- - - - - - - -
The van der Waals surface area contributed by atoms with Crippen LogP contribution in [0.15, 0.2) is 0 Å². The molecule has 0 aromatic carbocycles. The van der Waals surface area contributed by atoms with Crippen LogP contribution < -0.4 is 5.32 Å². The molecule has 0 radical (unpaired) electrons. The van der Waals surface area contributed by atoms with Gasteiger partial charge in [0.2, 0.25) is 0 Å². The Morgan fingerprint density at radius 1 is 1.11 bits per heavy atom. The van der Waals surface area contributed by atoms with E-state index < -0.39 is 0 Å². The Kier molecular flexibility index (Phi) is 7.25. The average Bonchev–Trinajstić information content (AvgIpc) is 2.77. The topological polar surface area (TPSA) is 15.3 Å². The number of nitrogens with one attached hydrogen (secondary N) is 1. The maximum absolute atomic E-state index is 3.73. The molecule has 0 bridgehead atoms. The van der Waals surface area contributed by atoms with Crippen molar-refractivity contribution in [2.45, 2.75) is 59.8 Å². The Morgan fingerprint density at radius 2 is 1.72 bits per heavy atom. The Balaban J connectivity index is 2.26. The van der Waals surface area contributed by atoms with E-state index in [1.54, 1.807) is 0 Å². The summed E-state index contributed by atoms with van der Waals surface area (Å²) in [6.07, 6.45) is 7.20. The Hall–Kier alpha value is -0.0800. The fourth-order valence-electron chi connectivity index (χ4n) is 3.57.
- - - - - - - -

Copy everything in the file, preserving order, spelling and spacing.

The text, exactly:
The van der Waals surface area contributed by atoms with Crippen LogP contribution in [0.15, 0.2) is 0 Å². The molecule has 0 aromatic carbocycles. The van der Waals surface area contributed by atoms with Crippen LogP contribution < -0.4 is 5.32 Å². The molecule has 0 radical (unpaired) electrons. The van der Waals surface area contributed by atoms with Gasteiger partial charge in [0.2, 0.25) is 0 Å². The Morgan fingerprint density at radius 1 is 1.11 bits per heavy atom. The van der Waals surface area contributed by atoms with E-state index < -0.39 is 0 Å². The Kier molecular flexibility index (Phi) is 7.25. The average Bonchev–Trinajstić information content (AvgIpc) is 2.77. The topological polar surface area (TPSA) is 15.3 Å². The number of nitrogens with one attached hydrogen (secondary N) is 1. The maximum absolute atomic E-state index is 3.73. The molecule has 0 bridgehead atoms. The van der Waals surface area contributed by atoms with Crippen molar-refractivity contribution in [2.45, 2.75) is 59.8 Å². The Morgan fingerprint density at radius 2 is 1.72 bits per heavy atom. The Balaban J connectivity index is 2.26. The van der Waals surface area contributed by atoms with E-state index in [1.54, 1.807) is 0 Å². The summed E-state index contributed by atoms with van der Waals surface area (Å²) in [6.07, 6.45) is 7.20. The Hall–Kier alpha value is -0.0800. The fourth-order valence-electron chi connectivity index (χ4n) is 3.57.